Red Riding Hood by Sarah Blakley-Cartwright
Valerie’s sister was beautiful, kind, and sweet. Now she is dead. Henry, the handsome son of the blacksmith, tries to console Valerie, but her wild heart beats fast for another: the outcast woodcutter, Peter, who offers Valerie another life far from home.
After her sister’s violent death, Valerie’s world begins to spiral out of control. For generations, the Wolf has been kept at bay with a monthly sacrifice. But now no one is safe. When an expert Wolf hunter arrives, the villagers learn that the creature lives among them—it could be anyone in town.
It soon becomes clear that Valerie is the only one who can hear the voice of the creature. The Wolf says she must surrender herself before the blood moon wanes…or everyone she loves will die.
When I started Red Riding Hood, I expected a Gothic tale of betrayal, suspense, and werewolves. But that’s not quite what it was. Valerie’s story was told choppily, allowing for very little insight into the characters. What was revealed about the villagers was told matter-of-factly, told not shown.
The story itself seemed fairly suspenseful and interesting independent of its writing, but there were plenty of little thorns it poked into my side. There are dozens of dead-ends, from Grandmother’s behavior to Peter’s, the two main suspects. Valerie seems to suspect everyone of being the Wolf at one point or another, and usually with little proof and no further investigation.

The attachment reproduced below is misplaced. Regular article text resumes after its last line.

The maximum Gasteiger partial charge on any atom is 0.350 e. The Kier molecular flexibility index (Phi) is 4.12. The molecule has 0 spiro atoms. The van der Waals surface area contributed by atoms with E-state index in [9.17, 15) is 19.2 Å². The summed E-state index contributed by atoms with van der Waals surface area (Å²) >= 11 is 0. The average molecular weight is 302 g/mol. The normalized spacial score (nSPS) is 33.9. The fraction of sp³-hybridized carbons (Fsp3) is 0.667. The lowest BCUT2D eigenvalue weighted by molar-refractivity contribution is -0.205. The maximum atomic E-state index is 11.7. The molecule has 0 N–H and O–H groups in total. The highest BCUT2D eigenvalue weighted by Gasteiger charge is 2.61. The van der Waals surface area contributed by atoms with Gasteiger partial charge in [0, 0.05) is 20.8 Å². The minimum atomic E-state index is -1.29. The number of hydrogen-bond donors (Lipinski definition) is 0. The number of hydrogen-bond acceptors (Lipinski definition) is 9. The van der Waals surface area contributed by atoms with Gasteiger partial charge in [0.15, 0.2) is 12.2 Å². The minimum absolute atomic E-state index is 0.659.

The love triangle irked me, as well. It wasn’t done very well, and Valerie decides on one boy, Henry or Peter, and then ten pages later knows it’s the other who she loves and should be with, only to change her mind in the next chapter. The villagers flip-flop the same way, going from ready to murder Valerie for being a witch to uniting to protect her.
Red Riding Hood is also full of numerous plot holes. Father Solomon says that the curse is hereditary, and gets stronger with every generation. He admits that his own wife was a werewolf, and he has two daughters. He shows no remorse in killing the creatures or the humans that have been infected, but allows his daughters to live. Which means that either the curse isn’t hereditary, and the girls are human, or Solomon has gone soft and allows them to turn into werewolves and kill during every full moon. The same problem presents itself with Valerie’s grandmother, who is possibly the wolf, which would make one of Valerie’s parents and Valerie herself a werewolf.
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